Content slot: On guidelines for television channels

Source: The post is based on the following articles

“Content slot: On guidelines for television channels” published in The Hindu on 11th November 2022.  

“It’s pointless pushing TV to serve national causes” published in the Livemint on 11th November 2022.  

Syllabus: GS 2 – Government policies and interventions for development in various sectors and issues arising out of their design and implementation.

Relevance: About mandatorily broadcasting content.

News: Recently, the Union Cabinet has approved the “Guidelines for Uplinking and Downlinking of Television Channels in India, 2022”. Under this, the channels would have to mandatorily broadcast content on themes of national importance and socially relevant issues for at least 30 minutes every day.

What are the key provisions of the guidelines?
Read here: Centre devises new guidelines for TV channels; broadcast of socially relevant topics compulsory
Why mandatorily broadcasting content is justified?

The idea of such a mandate has been around since 2008 because,

a) According to the government, airwaves and frequencies are public property and need to be used in the best interest of society. So, all channels (except foreign channels) will have to air content for the service of the public.

b) According to a FICCI-EY report, India’s television subscriptions are estimated to add another 42 million by 2025 from 178 million in 2021. Under these circumstances, public service broadcast is not a bad idea in a diverse country with myriad issues.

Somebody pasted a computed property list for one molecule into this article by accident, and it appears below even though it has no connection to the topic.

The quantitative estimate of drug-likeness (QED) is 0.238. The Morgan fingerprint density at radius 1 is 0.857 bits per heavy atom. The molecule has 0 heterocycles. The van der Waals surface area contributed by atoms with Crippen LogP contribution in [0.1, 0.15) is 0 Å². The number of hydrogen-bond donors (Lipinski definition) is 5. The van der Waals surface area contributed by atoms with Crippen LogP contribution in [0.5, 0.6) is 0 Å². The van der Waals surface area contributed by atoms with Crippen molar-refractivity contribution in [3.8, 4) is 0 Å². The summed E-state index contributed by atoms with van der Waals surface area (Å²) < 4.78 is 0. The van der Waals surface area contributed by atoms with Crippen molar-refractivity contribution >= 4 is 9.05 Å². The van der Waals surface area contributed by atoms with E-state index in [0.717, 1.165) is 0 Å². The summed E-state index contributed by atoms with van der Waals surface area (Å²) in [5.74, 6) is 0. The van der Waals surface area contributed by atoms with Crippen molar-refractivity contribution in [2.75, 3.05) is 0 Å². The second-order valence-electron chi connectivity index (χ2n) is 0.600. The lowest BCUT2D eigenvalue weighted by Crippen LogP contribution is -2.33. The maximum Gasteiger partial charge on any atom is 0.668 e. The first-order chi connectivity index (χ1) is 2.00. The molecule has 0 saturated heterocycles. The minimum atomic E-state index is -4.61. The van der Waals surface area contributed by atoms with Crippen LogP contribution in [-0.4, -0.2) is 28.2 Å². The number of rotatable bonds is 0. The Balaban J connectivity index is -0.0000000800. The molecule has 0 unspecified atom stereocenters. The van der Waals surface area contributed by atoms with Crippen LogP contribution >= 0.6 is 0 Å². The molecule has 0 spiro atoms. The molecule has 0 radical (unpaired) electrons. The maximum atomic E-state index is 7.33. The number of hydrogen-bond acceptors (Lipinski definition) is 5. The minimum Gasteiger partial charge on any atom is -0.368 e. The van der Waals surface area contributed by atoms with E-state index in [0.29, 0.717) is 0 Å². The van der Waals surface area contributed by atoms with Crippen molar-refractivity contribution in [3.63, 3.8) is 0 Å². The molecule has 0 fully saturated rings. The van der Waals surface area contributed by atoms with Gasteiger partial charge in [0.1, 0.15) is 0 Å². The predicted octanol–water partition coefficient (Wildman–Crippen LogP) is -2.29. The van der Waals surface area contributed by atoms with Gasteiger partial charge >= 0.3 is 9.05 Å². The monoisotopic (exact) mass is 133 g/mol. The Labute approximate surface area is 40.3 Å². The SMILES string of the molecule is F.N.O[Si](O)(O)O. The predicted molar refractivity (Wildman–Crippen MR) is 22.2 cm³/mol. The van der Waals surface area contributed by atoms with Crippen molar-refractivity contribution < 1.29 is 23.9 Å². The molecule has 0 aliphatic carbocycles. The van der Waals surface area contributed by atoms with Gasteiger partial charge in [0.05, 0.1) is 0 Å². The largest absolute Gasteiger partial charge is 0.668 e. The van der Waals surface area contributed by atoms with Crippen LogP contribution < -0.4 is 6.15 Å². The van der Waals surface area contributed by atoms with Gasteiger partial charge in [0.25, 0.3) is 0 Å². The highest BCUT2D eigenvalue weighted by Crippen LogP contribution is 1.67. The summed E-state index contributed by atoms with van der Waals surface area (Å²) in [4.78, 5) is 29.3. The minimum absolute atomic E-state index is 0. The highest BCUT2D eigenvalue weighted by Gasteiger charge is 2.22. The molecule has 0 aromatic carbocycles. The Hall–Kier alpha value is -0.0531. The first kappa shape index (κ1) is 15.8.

What are the concerns associated with mandatorily broadcasting content?

Creates room for further interference: The guidelines says “the Central Government may, from time to time, issue a general advisory to the channels for telecast of content in the national interest, and the channel shall comply with the same”. This suggests that the centre will keep an eye on the media.

Issues related to funding: The Telecom Regulatory Authority of India in 2008 suggested a public service obligation. The Information and Broadcasting (I&B) Ministry has on-boarded it. But, there is still no clarity on compensation norms and who will fund the bill for the public service component on TV. This issue is still  persistent with the recent guidelines also.

News channels could claim the first right to protest: The air-time devoted to this exercise can easily exceed 30 minutes. So, news channels might protest the mandatory move.

So, the government has to drop its diktat of mandatorily broadcasting content.

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